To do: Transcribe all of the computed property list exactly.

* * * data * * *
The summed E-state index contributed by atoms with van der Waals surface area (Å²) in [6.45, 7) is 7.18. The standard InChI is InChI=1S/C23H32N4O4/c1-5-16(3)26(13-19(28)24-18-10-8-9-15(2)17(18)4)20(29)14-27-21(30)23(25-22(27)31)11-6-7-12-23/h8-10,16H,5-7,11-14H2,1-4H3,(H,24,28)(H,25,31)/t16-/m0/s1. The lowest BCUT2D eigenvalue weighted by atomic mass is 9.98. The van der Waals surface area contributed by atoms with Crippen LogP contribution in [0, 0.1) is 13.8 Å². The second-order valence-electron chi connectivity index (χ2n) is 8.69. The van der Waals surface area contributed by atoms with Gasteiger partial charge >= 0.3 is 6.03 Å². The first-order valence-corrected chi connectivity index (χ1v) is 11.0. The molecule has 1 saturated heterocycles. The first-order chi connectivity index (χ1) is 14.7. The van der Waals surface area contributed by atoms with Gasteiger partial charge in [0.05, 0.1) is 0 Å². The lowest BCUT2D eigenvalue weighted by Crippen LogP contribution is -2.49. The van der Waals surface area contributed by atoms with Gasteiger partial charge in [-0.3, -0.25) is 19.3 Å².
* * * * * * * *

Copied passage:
The summed E-state index contributed by atoms with van der Waals surface area (Å²) in [6.45, 7) is 7.18. The standard InChI is InChI=1S/C23H32N4O4/c1-5-16(3)26(13-19(28)24-18-10-8-9-15(2)17(18)4)20(29)14-27-21(30)23(25-22(27)31)11-6-7-12-23/h8-10,16H,5-7,11-14H2,1-4H3,(H,24,28)(H,25,31)/t16-/m0/s1. The lowest BCUT2D eigenvalue weighted by atomic mass is 9.98. The van der Waals surface area contributed by atoms with Crippen LogP contribution in [0, 0.1) is 13.8 Å². The second-order valence-electron chi connectivity index (χ2n) is 8.69. The van der Waals surface area contributed by atoms with Gasteiger partial charge >= 0.3 is 6.03 Å². The first-order valence-corrected chi connectivity index (χ1v) is 11.0. The molecule has 1 saturated heterocycles. The first-order chi connectivity index (χ1) is 14.7. The van der Waals surface area contributed by atoms with Gasteiger partial charge in [0.05, 0.1) is 0 Å². The lowest BCUT2D eigenvalue weighted by Crippen LogP contribution is -2.49. The van der Waals surface area contributed by atoms with Gasteiger partial charge in [-0.3, -0.25) is 19.3 Å².